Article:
The Target run — a ritual for many families to stock up on everything from laundry detergent to toilet paper — will soon have a more direct online counterpart.
Possibly as soon as next month, Target Corp. will start testing Target Restock, which is similar to Amazon’s Pantry program for Prime members.
Like many other retailers, Target has seen the rising interest among consumers to not just buy books and electronics online, but also increasingly many of those mundane household staples. The challenge has been how to make doing so convenient for customers and cost effective for the retailer.
Toward that end, through Target Restock, customers will be able to fill a large box of a specific size with as many items as can fit in it, choosing from more than 8,000 household essentials, beauty and personal care items and dry grocery products. The box, which is limited to 45 pounds, will then be shipped for a flat fee and arrive on their doorsteps by the next day if they place their order by 1:30 p.m.
Target hasn’t yet set the fee for the service, but says it will be competitively priced. Amazon Pantry, which the online juggernaut first launched in 2014 to members of its Prime program, charges $5.99 a box.
Target Restock will initially be limited to Redcard holders and will first be rolled out possibly as soon as next month. The service also will be tested in smaller markets in Minnesota such as in Red Wing and St. Cloud.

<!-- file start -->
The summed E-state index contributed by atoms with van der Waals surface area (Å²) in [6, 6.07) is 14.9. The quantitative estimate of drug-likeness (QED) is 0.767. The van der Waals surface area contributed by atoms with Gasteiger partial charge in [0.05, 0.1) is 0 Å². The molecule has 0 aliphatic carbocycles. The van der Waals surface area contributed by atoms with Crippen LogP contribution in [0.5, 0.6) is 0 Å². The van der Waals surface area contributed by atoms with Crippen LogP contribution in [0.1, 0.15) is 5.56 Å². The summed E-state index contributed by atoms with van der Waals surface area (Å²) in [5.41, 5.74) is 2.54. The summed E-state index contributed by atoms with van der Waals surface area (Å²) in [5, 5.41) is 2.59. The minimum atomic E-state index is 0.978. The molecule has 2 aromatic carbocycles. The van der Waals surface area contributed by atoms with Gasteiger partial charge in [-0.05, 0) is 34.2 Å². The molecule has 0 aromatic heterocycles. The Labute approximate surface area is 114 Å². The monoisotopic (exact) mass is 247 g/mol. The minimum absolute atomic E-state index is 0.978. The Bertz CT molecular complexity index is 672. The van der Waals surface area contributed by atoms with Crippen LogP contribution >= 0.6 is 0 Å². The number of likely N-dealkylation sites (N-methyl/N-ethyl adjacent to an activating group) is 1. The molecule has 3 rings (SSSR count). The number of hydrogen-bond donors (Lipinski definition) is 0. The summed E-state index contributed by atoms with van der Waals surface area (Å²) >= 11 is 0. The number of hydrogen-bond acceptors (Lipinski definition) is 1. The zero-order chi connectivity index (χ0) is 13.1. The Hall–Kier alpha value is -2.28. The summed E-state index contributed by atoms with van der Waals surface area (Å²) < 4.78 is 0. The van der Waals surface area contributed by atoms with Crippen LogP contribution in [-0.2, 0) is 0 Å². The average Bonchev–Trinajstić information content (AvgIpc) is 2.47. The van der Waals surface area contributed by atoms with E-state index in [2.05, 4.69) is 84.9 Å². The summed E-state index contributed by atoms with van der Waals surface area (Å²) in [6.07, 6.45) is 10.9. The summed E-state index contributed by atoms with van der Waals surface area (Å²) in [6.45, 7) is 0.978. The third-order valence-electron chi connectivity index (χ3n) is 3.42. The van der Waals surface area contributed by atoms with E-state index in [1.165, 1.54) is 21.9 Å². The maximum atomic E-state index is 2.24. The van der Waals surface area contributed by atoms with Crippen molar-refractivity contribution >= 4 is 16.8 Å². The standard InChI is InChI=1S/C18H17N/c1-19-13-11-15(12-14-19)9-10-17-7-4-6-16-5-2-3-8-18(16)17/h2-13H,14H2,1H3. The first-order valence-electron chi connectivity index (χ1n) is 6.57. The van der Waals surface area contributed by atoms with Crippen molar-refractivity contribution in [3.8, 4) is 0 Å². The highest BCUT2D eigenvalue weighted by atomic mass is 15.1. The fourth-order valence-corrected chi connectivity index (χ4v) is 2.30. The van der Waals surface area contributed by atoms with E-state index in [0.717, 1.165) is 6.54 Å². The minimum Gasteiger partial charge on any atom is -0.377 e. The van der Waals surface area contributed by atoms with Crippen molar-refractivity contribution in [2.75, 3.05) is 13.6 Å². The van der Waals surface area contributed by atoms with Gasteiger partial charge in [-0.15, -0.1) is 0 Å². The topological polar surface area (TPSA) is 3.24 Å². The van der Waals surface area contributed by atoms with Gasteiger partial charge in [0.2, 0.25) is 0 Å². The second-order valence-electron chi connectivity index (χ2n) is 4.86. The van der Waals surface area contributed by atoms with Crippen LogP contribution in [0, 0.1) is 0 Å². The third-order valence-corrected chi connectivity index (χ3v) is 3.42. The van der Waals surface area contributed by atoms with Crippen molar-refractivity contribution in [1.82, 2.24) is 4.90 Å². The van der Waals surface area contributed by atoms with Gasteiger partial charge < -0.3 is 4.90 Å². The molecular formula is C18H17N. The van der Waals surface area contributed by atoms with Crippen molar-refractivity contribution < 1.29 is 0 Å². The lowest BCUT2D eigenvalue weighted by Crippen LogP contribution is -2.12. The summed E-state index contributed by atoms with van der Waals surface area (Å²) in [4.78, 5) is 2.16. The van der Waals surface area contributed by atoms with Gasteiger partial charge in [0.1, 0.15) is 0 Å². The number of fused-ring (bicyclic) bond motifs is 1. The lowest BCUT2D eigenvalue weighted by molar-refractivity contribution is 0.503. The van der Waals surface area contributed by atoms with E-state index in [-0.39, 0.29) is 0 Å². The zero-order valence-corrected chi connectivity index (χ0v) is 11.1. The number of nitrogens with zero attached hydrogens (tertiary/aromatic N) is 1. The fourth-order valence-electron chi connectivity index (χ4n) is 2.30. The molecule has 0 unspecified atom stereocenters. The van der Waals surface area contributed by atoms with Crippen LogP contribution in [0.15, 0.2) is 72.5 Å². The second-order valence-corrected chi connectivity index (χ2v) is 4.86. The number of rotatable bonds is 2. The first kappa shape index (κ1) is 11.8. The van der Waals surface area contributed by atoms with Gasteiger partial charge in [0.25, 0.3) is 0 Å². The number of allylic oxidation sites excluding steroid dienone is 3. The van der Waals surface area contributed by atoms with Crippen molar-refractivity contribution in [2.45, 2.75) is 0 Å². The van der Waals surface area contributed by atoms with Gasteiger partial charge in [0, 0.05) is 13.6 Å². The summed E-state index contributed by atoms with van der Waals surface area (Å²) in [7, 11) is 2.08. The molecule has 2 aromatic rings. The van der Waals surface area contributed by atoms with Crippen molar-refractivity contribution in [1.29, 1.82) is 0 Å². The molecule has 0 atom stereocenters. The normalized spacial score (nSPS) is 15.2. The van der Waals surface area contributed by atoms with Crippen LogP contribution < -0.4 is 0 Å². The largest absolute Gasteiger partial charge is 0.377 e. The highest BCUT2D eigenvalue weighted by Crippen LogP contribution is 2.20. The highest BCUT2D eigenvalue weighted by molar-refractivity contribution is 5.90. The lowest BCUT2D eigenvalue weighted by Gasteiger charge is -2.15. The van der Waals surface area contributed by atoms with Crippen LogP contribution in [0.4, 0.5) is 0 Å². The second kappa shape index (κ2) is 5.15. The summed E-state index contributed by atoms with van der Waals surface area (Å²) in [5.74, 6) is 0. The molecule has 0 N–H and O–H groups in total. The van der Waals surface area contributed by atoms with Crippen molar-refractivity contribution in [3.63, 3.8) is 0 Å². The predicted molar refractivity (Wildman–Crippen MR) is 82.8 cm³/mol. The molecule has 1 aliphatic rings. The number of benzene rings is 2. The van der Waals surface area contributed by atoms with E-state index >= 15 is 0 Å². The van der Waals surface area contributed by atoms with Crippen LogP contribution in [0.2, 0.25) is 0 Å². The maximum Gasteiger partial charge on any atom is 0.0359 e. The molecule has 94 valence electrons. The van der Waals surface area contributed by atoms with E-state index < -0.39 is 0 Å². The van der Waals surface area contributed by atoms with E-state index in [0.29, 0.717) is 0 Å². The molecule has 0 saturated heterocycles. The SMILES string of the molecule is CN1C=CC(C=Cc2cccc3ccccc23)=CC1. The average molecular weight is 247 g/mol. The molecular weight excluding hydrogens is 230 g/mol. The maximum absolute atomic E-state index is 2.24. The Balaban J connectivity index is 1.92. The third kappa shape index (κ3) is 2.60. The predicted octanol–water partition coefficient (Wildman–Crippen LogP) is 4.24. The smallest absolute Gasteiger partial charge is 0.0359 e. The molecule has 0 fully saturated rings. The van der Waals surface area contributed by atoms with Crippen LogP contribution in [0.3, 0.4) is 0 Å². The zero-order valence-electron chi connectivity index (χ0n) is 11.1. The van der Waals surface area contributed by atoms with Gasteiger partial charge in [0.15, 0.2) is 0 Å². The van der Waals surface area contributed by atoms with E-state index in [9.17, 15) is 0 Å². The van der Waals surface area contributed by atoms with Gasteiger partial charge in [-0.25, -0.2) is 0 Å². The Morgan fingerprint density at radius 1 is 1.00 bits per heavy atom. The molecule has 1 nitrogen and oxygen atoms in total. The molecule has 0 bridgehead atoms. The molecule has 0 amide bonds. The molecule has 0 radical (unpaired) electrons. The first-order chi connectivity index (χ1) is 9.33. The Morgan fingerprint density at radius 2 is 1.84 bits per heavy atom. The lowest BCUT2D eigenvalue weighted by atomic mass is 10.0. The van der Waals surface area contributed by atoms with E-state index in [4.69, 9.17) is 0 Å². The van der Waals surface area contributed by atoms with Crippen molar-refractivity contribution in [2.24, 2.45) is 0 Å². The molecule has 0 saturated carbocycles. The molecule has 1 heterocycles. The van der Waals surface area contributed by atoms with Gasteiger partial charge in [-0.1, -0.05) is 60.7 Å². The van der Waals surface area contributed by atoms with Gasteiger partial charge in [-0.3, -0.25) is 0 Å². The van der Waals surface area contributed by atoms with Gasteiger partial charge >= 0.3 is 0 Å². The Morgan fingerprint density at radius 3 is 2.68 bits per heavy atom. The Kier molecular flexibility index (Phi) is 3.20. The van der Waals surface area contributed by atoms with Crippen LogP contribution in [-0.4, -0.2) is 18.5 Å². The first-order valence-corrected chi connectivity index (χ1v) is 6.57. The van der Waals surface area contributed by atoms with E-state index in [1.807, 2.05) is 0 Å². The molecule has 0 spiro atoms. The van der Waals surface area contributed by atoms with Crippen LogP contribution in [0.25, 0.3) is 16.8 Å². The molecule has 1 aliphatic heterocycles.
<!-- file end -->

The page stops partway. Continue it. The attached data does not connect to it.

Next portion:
“Target is smart, albeit late, to create an offering like this,” said Sucharita Mulpuru, an independent retail analyst. “Those consumables are a huge part of what drives shoppers to a Target store. As more shoppers are going online, they need to make sure they’re not losing share to Amazon or Wal-Mart and others.”
Target’s Redcard holders can already get free shipping on online orders. Target also partners with third-party service Instacart in a handful of markets to deliver primarily grocery items, but also a small selection of household essentials, in as little as an hour or two. It also offers a subscription service in which customers can schedule regular deliveries of specific items like diapers or razor blades.
Mike McNamara, Target’s chief information and digital officer, said Target Restock is another option for consumers with the goal of providing faster delivery, as well as convenience since the variety of items arrive in one box, instead of in several smaller shipments.
At the same time, Target is trying to drive more traffic back to its stores as it invests in things such as store remodels and launching new brands. McNamara noted that many consumers will continue to opt to go to the store to restock their cupboards. And for those who choose to do so through Target Restock, he thinks customers will still want to visit the store to make other purchases.
“People enjoy going to Target to buy apparel, toys, games, lots of things,” he said. “I’m not so sure people have a huge amount of enjoyment about buying toothpaste. What Restock does is it gives you a choice to take some of the drudgery out of that weekly shop, and then you leave all of the fun back in the store so going to the store is a more pleasurable experience.”
For Target, it’s also more efficient to ship several items to customers together in one box rather than sending numerous smaller orders.